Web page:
March 2, 2020

VUMC welcomes seven Leap Day babies

Neonatal nurse practitioner Wendy Araya, a Feb. 29 baby herself, offers advice to the latest leaplings

Wendy Araya, a 28-year NICU nurse, who has leap year bday, with Ronan Riley a new leap year baby at Vanderbilt Hospital.

Children’s Hospital neonatal nurse practitioner Wendy Araya, a Leap Day baby herself, greets Ronan Riley, one of seven Leap Day babies born at VUMC Feb. 29, 2020. Photo by Susan Urmy

Wendy Araya, a neonatal nurse practitioner at Monroe Carell Jr. Children’s Hospital at Vanderbilt, is 56 years old and has worked at the hospital for going on 28 years — yet she celebrated only her 14th birthday last Saturday, Feb. 29.

As a “leapling,” as those born on Leap Day are known, Araya says she has always had fun with her unusual birthday.

“The exciting part is the novelty of explaining it to people. They get this puzzled look on their faces,” she says.

Riley Marie Donald, daughter of Rashaun and Jonathan Donald, seems happy to be here. Photo by Erin O. Smith

When she arrived at work at Children’s Hospital Monday morning, March 2, Araya made a point to seek out some of her latest birthday cohorts — the babies born last Saturday.

VUMC saw the birth of seven Leap Day babies, each of whom received a special onesie with “Leap Day baby” and a picture of a frog on the front.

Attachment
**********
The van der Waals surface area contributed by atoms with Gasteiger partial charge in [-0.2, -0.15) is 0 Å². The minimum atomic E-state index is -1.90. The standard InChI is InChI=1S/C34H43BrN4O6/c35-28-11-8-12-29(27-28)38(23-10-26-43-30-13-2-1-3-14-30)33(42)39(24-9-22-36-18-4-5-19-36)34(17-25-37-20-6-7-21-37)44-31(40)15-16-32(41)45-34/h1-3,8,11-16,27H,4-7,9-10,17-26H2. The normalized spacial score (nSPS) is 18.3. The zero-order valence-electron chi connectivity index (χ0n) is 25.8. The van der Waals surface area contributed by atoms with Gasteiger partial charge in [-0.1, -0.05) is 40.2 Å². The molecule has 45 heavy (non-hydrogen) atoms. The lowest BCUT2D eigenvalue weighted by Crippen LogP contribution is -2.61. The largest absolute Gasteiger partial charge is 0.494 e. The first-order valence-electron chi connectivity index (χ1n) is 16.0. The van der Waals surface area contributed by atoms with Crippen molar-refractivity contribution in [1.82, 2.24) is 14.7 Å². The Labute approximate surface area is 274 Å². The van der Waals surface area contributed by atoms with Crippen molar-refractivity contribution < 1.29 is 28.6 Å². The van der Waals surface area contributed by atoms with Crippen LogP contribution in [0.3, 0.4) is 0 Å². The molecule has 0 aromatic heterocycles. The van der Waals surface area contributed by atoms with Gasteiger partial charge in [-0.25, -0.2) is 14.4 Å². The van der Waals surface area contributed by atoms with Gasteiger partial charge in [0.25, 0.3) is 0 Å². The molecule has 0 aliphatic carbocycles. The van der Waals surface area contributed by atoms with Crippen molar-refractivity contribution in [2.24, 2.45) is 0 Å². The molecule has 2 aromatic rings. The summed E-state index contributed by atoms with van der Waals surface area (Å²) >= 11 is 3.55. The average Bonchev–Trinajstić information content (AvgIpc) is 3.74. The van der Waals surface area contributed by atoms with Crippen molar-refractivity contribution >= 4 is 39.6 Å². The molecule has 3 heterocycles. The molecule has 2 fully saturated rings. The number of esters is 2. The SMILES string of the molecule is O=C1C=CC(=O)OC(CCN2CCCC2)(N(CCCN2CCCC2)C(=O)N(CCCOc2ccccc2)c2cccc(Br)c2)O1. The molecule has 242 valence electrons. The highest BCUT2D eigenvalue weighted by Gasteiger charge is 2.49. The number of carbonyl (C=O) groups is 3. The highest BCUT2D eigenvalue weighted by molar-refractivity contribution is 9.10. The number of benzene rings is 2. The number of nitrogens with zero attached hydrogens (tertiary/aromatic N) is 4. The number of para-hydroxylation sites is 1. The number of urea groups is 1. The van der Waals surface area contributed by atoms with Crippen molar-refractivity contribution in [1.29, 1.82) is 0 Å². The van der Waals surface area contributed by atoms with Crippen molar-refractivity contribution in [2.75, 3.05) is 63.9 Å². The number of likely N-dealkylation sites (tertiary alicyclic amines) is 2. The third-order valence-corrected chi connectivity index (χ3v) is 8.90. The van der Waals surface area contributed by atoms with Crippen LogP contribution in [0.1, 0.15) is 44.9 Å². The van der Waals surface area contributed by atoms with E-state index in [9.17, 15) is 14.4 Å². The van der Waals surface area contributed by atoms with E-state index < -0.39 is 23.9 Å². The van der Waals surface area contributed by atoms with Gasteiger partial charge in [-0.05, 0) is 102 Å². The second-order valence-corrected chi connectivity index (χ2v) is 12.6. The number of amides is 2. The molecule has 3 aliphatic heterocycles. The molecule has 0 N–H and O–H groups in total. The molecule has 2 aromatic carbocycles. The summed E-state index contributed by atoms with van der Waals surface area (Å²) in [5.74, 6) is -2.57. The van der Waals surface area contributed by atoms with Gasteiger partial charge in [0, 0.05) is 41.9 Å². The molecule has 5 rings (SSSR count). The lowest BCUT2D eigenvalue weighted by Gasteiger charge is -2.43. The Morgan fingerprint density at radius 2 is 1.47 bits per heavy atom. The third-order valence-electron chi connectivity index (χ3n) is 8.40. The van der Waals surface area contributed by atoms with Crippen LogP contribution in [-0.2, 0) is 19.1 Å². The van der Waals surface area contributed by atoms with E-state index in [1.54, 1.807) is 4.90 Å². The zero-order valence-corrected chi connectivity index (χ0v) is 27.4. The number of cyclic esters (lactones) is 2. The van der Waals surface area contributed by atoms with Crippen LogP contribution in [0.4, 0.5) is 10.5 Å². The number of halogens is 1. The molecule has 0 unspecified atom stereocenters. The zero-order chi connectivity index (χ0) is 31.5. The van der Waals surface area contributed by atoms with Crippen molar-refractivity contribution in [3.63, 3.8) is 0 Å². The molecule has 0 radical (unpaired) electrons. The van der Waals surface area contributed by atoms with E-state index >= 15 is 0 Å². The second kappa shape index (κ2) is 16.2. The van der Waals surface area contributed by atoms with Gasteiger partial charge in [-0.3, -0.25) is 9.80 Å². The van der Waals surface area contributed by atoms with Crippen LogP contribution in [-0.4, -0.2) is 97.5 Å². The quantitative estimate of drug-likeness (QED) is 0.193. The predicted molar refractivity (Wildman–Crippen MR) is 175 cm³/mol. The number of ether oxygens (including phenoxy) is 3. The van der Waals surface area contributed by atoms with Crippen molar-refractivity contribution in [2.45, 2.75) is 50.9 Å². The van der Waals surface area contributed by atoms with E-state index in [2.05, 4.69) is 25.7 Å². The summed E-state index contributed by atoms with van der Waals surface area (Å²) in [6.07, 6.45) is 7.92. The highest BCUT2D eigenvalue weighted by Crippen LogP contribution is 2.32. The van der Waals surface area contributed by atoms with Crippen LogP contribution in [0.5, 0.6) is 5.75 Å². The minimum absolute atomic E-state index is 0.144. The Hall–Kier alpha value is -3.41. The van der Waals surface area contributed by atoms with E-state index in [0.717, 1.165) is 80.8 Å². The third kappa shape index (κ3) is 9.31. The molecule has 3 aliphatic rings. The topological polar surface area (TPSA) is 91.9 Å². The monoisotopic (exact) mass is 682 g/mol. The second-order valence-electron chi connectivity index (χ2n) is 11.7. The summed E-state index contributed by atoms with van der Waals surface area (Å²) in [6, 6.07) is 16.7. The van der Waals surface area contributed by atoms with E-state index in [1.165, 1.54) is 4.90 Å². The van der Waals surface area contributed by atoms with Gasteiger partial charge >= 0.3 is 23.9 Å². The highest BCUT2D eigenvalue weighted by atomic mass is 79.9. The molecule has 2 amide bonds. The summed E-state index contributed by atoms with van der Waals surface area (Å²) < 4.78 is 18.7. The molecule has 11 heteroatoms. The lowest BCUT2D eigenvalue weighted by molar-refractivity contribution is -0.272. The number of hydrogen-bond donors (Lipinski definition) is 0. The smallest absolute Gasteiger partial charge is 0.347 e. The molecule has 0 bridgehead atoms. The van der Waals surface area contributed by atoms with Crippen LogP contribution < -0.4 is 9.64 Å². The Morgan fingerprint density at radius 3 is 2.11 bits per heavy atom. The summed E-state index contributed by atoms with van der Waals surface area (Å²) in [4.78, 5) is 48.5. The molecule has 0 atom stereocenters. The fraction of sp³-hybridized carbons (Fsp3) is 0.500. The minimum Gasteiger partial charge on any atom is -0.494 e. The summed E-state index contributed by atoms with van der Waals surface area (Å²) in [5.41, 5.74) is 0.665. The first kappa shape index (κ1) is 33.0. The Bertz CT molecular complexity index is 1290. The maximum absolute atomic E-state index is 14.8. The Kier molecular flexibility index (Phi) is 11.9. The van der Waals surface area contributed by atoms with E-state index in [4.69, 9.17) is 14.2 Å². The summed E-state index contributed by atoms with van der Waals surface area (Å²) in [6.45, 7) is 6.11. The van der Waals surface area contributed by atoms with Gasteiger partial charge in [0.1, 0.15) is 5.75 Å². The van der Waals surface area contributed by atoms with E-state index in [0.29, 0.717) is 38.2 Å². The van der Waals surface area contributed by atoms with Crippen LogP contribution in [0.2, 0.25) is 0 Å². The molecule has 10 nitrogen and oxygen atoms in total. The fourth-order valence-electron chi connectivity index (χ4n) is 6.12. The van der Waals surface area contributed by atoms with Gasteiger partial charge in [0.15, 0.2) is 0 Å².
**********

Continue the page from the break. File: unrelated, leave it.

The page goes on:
Araya had a special Leap Day shirt herself with the slogan “Leap Day babies rock!”

Araya and her new leapling-mates are a relatively rare group, with only 187,000 or so people in the entire country who have a Feb. 29 birthday.

“The most common question I am asked is ‘When do you celebrate your birthday?’” Araya says.

The answer, for the record, is she keeps it on the last day in February, so on non-leap years, she celebrates on Feb. 28. She knows other leaplings who choose March 1, reasoning that they were born on the day after Feb. 28.

She says either one works — the key is to have fun.

“We have always been a family who loves to celebrate birthdays. We have had fun with my date. I love to talk about it. It really boggles minds, especially children. They get really interested and have all kinds of questions,” she says.

Leap Day baby Rowan Zenovi Williams wonders who that handsome guy is in the reflection. Photo by Erin O. Smith

Araya advises the parents of the latest leaplings to follow her example and make sure to always have a celebration.

“It is a unique birthday and should be always promoted as such,” she says. “I have had fun with it my whole life. And really make it special on the year that the 29th actually does happen.”